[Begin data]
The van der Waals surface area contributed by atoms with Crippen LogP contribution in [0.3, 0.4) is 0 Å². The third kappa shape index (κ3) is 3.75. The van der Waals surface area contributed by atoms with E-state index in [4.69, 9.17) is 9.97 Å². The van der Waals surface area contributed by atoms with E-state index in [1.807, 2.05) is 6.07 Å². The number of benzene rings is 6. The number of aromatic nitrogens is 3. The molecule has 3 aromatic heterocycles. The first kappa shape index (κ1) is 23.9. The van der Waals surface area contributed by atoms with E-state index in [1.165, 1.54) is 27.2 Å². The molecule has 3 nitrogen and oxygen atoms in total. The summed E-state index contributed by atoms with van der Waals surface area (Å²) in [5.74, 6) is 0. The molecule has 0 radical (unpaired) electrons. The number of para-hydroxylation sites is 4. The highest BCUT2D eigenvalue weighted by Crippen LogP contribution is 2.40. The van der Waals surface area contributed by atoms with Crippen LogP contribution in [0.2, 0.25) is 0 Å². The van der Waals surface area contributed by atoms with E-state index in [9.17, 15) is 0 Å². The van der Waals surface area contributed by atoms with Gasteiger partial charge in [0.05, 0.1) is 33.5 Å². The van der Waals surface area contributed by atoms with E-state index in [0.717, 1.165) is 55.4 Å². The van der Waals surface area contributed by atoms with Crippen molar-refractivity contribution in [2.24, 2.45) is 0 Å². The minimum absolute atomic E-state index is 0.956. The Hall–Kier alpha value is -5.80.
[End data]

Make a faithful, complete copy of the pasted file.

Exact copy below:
The van der Waals surface area contributed by atoms with Crippen LogP contribution in [0.3, 0.4) is 0 Å². The third kappa shape index (κ3) is 3.75. The van der Waals surface area contributed by atoms with E-state index in [4.69, 9.17) is 9.97 Å². The van der Waals surface area contributed by atoms with E-state index in [1.807, 2.05) is 6.07 Å². The number of benzene rings is 6. The number of aromatic nitrogens is 3. The molecule has 3 aromatic heterocycles. The first kappa shape index (κ1) is 23.9. The van der Waals surface area contributed by atoms with E-state index in [1.165, 1.54) is 27.2 Å². The molecule has 3 nitrogen and oxygen atoms in total. The summed E-state index contributed by atoms with van der Waals surface area (Å²) in [5.74, 6) is 0. The molecule has 0 radical (unpaired) electrons. The number of para-hydroxylation sites is 4. The highest BCUT2D eigenvalue weighted by Crippen LogP contribution is 2.40. The van der Waals surface area contributed by atoms with Crippen LogP contribution in [0.2, 0.25) is 0 Å². The van der Waals surface area contributed by atoms with E-state index in [9.17, 15) is 0 Å². The van der Waals surface area contributed by atoms with Gasteiger partial charge in [0.05, 0.1) is 33.5 Å². The van der Waals surface area contributed by atoms with E-state index in [0.717, 1.165) is 55.4 Å². The van der Waals surface area contributed by atoms with Crippen molar-refractivity contribution in [2.24, 2.45) is 0 Å². The minimum absolute atomic E-state index is 0.956. The Hall–Kier alpha value is -5.80.